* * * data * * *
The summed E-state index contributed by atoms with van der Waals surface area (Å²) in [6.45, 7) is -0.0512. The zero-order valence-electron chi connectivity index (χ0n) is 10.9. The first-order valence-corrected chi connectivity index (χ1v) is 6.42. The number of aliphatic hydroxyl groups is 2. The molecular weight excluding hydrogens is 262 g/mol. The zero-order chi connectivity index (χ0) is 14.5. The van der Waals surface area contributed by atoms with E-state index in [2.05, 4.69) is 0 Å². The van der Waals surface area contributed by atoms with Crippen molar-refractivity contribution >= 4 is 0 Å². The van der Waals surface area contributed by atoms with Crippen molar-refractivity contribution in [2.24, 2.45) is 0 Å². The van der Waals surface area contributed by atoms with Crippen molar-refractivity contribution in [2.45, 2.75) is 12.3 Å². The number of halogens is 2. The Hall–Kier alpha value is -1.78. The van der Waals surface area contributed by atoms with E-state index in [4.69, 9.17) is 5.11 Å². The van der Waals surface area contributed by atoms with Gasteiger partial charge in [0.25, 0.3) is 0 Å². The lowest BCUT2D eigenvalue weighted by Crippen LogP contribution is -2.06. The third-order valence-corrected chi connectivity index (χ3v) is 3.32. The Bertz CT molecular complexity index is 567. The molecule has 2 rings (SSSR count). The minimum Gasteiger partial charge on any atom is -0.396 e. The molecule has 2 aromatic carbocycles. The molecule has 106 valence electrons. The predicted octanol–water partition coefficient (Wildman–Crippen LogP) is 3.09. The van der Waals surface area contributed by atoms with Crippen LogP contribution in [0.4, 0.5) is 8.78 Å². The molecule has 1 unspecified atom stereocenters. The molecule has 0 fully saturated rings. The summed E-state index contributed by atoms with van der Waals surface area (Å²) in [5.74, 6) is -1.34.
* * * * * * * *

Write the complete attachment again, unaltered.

The summed E-state index contributed by atoms with van der Waals surface area (Å²) in [6.45, 7) is -0.0512. The zero-order valence-electron chi connectivity index (χ0n) is 10.9. The first-order valence-corrected chi connectivity index (χ1v) is 6.42. The number of aliphatic hydroxyl groups is 2. The molecular weight excluding hydrogens is 262 g/mol. The zero-order chi connectivity index (χ0) is 14.5. The van der Waals surface area contributed by atoms with E-state index in [2.05, 4.69) is 0 Å². The van der Waals surface area contributed by atoms with Crippen molar-refractivity contribution >= 4 is 0 Å². The van der Waals surface area contributed by atoms with Crippen molar-refractivity contribution in [2.24, 2.45) is 0 Å². The van der Waals surface area contributed by atoms with Crippen molar-refractivity contribution in [2.45, 2.75) is 12.3 Å². The number of halogens is 2. The Hall–Kier alpha value is -1.78. The van der Waals surface area contributed by atoms with E-state index in [4.69, 9.17) is 5.11 Å². The van der Waals surface area contributed by atoms with Gasteiger partial charge in [0.25, 0.3) is 0 Å². The lowest BCUT2D eigenvalue weighted by Crippen LogP contribution is -2.06. The third-order valence-corrected chi connectivity index (χ3v) is 3.32. The Bertz CT molecular complexity index is 567. The molecule has 2 rings (SSSR count). The minimum Gasteiger partial charge on any atom is -0.396 e. The molecule has 2 aromatic carbocycles. The molecule has 106 valence electrons. The predicted octanol–water partition coefficient (Wildman–Crippen LogP) is 3.09. The van der Waals surface area contributed by atoms with Crippen LogP contribution in [0.4, 0.5) is 8.78 Å². The molecule has 1 unspecified atom stereocenters. The molecule has 0 fully saturated rings. The summed E-state index contributed by atoms with van der Waals surface area (Å²) in [5.74, 6) is -1.34.